...originates in the West African country of Ghana...Brooms were waved over the heads of marrying couples to ward off spirits. The couple would jump over the broom at the end of the ceremony...[and it] symbolized two things. The first was the wife's commitment or willingness to clean the courtyard of the new home she had joined. Furthermore, it expressed her overall commitment to the house. The second thing was the determination of who ran the household. Whoever jumped highest over the broom was the decision maker of the household (usually the man).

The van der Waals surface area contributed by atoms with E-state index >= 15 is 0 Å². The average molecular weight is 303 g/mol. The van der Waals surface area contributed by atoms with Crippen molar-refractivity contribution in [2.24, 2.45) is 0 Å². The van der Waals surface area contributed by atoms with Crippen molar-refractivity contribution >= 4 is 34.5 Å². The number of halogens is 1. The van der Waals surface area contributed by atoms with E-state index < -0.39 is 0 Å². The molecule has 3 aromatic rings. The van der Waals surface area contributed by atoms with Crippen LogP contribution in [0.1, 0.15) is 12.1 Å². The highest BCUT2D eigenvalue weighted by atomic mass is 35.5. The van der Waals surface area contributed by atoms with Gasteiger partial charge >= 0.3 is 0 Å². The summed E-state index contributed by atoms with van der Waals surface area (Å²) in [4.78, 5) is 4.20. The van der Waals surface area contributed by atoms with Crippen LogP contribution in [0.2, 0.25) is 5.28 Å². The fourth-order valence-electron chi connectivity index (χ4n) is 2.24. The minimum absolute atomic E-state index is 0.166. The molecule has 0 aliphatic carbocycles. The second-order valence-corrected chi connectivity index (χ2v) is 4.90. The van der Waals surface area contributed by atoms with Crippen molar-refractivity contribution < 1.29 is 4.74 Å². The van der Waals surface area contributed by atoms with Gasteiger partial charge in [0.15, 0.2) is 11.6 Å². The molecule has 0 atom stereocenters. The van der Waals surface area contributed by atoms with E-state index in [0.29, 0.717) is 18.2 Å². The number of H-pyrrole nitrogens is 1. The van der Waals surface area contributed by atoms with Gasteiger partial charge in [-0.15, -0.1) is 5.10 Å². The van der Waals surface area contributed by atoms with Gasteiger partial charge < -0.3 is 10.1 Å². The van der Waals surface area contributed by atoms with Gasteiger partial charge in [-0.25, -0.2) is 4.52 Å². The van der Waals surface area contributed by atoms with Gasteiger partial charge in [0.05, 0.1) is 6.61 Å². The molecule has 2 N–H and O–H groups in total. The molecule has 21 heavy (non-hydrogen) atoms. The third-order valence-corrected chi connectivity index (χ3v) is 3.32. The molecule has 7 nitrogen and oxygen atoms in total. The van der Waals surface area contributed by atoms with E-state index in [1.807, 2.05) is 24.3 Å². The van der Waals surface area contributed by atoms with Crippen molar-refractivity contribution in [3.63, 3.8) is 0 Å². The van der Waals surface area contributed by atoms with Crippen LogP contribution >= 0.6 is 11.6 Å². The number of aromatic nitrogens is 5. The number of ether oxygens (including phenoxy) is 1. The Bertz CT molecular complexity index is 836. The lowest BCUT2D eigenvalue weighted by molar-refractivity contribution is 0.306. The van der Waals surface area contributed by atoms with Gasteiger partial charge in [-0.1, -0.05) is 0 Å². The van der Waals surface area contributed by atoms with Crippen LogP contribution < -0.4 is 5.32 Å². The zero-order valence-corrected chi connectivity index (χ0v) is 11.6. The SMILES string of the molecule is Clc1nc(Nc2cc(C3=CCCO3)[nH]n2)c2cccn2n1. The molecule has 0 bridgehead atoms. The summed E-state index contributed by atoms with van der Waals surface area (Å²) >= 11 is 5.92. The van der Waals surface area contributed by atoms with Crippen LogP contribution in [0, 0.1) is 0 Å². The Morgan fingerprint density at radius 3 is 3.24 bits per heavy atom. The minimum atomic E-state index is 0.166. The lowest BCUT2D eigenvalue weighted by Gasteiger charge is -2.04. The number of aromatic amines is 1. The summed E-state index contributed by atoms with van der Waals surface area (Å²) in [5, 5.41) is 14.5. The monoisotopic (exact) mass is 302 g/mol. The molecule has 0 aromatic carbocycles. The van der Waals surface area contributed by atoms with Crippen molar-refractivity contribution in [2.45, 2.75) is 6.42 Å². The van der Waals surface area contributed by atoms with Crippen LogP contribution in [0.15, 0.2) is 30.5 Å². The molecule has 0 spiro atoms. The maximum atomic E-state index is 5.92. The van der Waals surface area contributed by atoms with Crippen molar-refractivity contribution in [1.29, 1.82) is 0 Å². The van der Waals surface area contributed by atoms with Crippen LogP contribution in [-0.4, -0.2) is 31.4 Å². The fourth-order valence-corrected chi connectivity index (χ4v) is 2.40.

During slavery, slaves were often not allowed to marry, and so an alternative ceremony for marking a couple's commitment was adopted. Most historians and curators of African-American cultural collections agree that the tradition--at least as practiced by African-Americans--originated in the southern U.S. However, that is not entirely accepted; there is still speculation about possible African ceremonial origins, one of which was for a bride to sweep the home of her mother-in-law on her wedding day.
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